|Journal||Work Organisation, Labour and Globalisation|
|Date||2007 04 1|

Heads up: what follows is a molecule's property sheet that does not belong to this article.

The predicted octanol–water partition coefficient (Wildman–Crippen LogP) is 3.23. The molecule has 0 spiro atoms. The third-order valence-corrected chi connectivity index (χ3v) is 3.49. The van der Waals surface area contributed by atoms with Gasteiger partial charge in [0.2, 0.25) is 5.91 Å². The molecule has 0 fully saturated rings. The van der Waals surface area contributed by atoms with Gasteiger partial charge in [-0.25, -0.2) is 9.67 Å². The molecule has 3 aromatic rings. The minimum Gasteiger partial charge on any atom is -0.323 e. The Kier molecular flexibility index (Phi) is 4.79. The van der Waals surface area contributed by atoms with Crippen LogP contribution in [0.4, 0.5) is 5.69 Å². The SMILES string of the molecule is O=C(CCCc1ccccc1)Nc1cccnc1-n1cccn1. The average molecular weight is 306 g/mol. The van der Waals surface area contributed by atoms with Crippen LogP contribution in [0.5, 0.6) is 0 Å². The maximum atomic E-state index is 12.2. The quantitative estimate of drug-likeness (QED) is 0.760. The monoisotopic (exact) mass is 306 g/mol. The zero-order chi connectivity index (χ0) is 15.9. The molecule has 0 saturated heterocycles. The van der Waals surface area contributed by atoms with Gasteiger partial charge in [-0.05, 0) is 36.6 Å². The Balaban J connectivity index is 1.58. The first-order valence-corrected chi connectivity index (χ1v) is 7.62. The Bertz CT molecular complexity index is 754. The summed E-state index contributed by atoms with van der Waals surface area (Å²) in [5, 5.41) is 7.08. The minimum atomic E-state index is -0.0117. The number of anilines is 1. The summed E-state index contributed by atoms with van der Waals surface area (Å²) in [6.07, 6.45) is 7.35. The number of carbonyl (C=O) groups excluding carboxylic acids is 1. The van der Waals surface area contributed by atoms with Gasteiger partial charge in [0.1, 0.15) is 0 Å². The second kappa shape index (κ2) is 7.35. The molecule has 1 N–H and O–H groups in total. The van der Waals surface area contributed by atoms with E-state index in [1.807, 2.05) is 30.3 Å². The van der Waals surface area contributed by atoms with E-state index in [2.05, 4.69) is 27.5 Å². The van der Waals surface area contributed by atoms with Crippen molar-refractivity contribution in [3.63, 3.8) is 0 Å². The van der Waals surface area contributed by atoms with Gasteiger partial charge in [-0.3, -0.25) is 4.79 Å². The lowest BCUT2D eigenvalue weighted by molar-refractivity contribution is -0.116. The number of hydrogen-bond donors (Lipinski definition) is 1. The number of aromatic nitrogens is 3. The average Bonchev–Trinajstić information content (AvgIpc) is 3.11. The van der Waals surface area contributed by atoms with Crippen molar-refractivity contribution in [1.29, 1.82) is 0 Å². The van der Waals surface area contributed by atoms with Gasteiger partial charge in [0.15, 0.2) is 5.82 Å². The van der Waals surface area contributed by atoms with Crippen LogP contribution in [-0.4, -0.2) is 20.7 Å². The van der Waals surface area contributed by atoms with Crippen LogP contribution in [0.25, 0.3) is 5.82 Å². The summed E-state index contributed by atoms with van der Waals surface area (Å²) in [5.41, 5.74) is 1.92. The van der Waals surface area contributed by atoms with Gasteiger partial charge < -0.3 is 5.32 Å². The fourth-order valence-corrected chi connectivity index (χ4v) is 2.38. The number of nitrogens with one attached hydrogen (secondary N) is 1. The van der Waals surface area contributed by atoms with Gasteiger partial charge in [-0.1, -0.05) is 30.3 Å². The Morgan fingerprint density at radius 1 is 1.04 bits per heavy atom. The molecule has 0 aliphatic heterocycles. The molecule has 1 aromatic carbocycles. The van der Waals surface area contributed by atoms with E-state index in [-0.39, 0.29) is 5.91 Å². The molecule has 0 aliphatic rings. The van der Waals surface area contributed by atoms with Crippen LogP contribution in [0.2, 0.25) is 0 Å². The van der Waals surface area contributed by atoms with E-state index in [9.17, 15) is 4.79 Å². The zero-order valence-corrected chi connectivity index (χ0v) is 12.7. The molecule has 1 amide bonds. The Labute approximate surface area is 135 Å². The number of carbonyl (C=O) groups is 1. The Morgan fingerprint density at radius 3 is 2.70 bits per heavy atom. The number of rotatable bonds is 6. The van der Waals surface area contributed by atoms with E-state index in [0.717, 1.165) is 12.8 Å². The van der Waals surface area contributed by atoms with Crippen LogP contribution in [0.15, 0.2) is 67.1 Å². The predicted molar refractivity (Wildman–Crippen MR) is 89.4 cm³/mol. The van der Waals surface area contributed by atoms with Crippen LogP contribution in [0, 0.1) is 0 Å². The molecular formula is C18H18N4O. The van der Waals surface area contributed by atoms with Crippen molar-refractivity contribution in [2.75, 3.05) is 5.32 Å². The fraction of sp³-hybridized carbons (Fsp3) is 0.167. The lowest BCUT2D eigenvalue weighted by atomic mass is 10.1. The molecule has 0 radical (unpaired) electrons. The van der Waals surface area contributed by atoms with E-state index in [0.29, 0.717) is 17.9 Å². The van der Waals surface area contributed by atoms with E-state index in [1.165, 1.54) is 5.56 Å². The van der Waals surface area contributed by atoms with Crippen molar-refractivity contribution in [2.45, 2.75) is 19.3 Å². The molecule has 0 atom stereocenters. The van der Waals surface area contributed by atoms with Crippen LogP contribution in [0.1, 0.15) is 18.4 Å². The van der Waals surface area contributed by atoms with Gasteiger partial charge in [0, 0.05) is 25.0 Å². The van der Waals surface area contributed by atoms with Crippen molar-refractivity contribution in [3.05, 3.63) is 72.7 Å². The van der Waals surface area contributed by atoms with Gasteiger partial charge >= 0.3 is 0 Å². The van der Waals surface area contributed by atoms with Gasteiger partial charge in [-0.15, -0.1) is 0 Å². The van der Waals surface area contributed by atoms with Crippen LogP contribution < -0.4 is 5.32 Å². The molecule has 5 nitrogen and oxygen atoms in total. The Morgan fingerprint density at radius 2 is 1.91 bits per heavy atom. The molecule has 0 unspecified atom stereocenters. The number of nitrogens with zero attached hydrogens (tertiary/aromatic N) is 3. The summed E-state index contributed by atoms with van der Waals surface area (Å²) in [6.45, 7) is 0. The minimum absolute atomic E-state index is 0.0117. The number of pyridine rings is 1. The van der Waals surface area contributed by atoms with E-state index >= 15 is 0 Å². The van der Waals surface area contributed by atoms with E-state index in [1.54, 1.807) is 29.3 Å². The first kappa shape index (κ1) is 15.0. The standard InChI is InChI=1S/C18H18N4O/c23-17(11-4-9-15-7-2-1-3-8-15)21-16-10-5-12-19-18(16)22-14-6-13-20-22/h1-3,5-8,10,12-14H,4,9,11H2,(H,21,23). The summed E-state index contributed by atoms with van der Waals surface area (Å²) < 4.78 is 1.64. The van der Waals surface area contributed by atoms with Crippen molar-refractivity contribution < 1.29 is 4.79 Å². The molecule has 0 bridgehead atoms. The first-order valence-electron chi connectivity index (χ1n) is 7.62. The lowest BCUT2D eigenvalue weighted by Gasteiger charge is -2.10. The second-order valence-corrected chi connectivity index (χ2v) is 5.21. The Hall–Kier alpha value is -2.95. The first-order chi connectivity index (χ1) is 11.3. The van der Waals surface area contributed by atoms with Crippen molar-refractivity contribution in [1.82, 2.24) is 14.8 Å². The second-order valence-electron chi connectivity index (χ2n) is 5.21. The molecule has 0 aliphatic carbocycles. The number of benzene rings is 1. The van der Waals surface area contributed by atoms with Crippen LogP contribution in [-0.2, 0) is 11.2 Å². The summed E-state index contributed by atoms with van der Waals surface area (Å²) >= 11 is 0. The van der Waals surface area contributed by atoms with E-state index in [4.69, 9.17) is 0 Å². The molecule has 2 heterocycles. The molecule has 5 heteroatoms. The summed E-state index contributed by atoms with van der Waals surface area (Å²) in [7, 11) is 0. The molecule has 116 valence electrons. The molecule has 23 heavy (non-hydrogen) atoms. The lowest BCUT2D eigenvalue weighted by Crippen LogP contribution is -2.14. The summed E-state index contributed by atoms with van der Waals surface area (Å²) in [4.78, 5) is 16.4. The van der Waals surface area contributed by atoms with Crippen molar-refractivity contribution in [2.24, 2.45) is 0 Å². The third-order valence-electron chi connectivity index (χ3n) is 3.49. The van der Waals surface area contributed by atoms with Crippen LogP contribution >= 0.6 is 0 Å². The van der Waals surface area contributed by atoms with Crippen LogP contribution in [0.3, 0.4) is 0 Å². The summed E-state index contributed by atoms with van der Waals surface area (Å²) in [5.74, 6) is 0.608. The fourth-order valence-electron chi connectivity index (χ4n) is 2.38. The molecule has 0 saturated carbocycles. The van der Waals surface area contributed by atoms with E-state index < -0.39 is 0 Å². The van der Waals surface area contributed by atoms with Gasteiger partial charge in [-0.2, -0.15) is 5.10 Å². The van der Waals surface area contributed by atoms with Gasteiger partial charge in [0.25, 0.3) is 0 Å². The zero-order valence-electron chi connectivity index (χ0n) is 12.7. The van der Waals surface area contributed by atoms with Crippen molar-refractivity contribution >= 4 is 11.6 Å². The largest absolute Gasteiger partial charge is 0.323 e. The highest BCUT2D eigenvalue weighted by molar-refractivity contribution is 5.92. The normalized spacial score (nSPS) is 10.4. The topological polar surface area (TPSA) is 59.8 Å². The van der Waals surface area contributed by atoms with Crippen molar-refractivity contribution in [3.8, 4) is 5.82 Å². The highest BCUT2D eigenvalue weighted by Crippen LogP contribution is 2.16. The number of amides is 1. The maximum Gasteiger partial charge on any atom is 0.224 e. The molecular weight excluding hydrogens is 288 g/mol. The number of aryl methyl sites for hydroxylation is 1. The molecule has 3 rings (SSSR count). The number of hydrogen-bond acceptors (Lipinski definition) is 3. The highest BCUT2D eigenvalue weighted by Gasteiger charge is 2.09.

When work is 'boundless' and 'seamless' where and how do workers' lives intersect with the space-time continuum of place-based communities? Who and what are they accountable to? Telemediation is fragmenting work across increasingly complex, transnational networks. Workers in these networks must negotiate through a multitude of temporal, contractual and trans-cultural milieus. This paper traces the trajectory of the work experience using case studies of telemediated work relationships in various points in the global supply chain and analyses the implications of telemediated spaces for the quality of workers' lives. Drawing on an analysis of case studies conducted by the EMERGENCE Canada project, this paper argues that telemediated work represents a shift in the scale at which many aspects of daily life unfold, and that some of the assumptions upon which workers' lives are governed must be reconsidered.